Foreign applicants are also eligible for licensure by endorsement, provided they take the NCLEX (or took its predecessor in an earlier time).
A prospective RN should enroll in an approved program in professional nursing. A list of programs that have been approved within California can be found on the RN site (http://www.rn.ca.gov/schools/index.shtml). You can find more information about California's LVN programs in the article, "Choosing an RN program in California".
The application process has several steps, but some may be completed in advance. Candidates must have a criminal background check. California residents are generally required to use Live Scan for their fingerprinting, though Live Scan exemptions are sometimes granted. A 2" by 2" photograph must also be included with the application materials. Most application materials are found in the PDF packet on the licensing page (http://www.rn.ca.gov/applicants/lic-exam.shtml). Candidates may need to follow the link to the requests page to get fingerprinting materials.
Candidates who have met the fingerprint requirement but have not yet taken the licensing exam may work under an interim permit. The cost to apply for RN by examination is $150 (http://www.rn.ca.gov/about_us/fees.shtml#apps). An interim permit or temporary license costs an additional $50. The examination itself costs $200, payable to Pearson.
Candidates who fail an examination attempt will need to re-apply to the California Board and pay an additional fee.
Both out-of-state and internationally licensed nurses are considered for California licensure. If a nurse is currently licensed and has already taken the required examination, the process is called endorsement. The candidate should provide verification from the state in which he originally passed the license exam in addition to the one where he is currently licensed.
The Board notes that Excelsior graduates are subject to the same requirements as other out-of-state applicants. Anyone who enrolled in a program from December 6, 2003 on has been required to have supervised clinical practice, obtained concurrently with nursing theory.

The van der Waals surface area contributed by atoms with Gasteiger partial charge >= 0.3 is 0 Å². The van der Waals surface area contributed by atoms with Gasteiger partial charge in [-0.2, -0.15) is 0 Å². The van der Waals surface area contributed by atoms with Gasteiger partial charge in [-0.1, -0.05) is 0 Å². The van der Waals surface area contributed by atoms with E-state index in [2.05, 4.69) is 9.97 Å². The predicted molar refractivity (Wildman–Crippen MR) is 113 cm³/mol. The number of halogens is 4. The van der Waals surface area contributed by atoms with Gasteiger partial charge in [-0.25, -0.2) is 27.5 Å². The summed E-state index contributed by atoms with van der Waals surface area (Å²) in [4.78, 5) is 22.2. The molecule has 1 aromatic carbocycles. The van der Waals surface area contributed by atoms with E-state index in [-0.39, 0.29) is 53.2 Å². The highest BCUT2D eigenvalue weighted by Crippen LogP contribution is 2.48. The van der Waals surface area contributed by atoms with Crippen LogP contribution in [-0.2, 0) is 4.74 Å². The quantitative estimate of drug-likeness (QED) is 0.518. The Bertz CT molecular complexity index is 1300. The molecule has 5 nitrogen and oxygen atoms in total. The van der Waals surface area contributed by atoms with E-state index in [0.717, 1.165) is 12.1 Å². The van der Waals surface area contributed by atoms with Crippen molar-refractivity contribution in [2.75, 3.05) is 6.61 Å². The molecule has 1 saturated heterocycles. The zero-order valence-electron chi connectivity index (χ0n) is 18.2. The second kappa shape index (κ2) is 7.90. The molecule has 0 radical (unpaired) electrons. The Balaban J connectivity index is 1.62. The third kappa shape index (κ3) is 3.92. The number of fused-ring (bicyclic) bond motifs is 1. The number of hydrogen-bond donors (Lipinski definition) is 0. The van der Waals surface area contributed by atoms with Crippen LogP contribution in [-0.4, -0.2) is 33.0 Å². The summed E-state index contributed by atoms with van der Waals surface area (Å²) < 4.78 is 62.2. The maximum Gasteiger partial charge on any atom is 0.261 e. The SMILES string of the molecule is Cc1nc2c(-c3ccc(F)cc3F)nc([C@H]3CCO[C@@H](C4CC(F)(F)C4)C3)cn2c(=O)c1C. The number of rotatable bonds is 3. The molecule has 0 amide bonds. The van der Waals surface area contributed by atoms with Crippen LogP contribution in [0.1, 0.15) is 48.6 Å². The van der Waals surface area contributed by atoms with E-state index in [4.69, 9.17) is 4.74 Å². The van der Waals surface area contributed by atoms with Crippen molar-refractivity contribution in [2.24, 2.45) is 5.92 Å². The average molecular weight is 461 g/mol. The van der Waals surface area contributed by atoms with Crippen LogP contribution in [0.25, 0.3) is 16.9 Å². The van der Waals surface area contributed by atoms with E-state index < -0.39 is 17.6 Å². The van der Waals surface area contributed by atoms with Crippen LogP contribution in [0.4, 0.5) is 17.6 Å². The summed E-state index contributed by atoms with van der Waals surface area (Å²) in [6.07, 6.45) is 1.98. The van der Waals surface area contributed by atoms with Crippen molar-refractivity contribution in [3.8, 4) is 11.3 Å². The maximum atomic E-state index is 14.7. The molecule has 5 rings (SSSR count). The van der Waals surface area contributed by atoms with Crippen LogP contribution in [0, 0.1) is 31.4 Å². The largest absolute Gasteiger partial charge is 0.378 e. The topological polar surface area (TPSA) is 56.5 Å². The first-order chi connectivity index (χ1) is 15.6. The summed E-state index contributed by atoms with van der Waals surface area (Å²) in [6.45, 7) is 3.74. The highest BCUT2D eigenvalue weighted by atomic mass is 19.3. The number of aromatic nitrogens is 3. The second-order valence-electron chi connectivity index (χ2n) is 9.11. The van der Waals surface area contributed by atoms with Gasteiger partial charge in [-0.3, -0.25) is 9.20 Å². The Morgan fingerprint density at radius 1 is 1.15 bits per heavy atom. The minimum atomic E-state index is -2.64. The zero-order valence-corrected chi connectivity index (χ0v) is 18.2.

Out-of-state candidates are not required to use Live Scan for fingerprinting, but should be aware that if they opt for a fingerprint card in lieu of Live Scan, an additional fee will be assessed by the Board.
Application packets are available on the Board site (http://www.rn.ca.gov/applicants/lic-end.shtml). In most cases, endorsement candidates may apply online (http://www.dca.ca.gov/proflic/rns.shtml). A temporary license may be issued for an additional $50; this allows the nurse to work while materials are being processed. Criminal background information must be received before any license, including a temporary one, can be issued. If the background check has been completed beforehand, a candidate can hand carry materials to the Board office to expedite the issuance of a temporary license (http://www.rn.ca.gov/pdfs/applicants/tlcounter.pdf).
The licensure process is, by law, expedited for any eligible candidate who is the spouse or domestic partner of a member of the military on active duty in California. Applicants should attach a copy of their marriage certificate, evidence of legal union, or certified declaration of domestic partnership. A copy of military orders should also be included.
International candidates should send their school a form titled “Breakdown of Educational Program for International Nursing Programs” in addition to the transcript request. If the transcript is not in English, it must be translated by a professional translator. The necessary forms are available in the endorsement packet, along with detailed instructions.
International candidates must take and pass the NCLEX. Canadian candidates who took a pre-1980 licensing exam may be exempted. The Board notes that the Canadian Comprehensive Examination does not substitute for the NCLEX-RN.
Out-of-state nurses are eligible to work under a temporary license. International candidates from non-English speaking nations must present TOEFL scores if they wish to work under an interim permit while waiting to take the NCLEX-RN examination.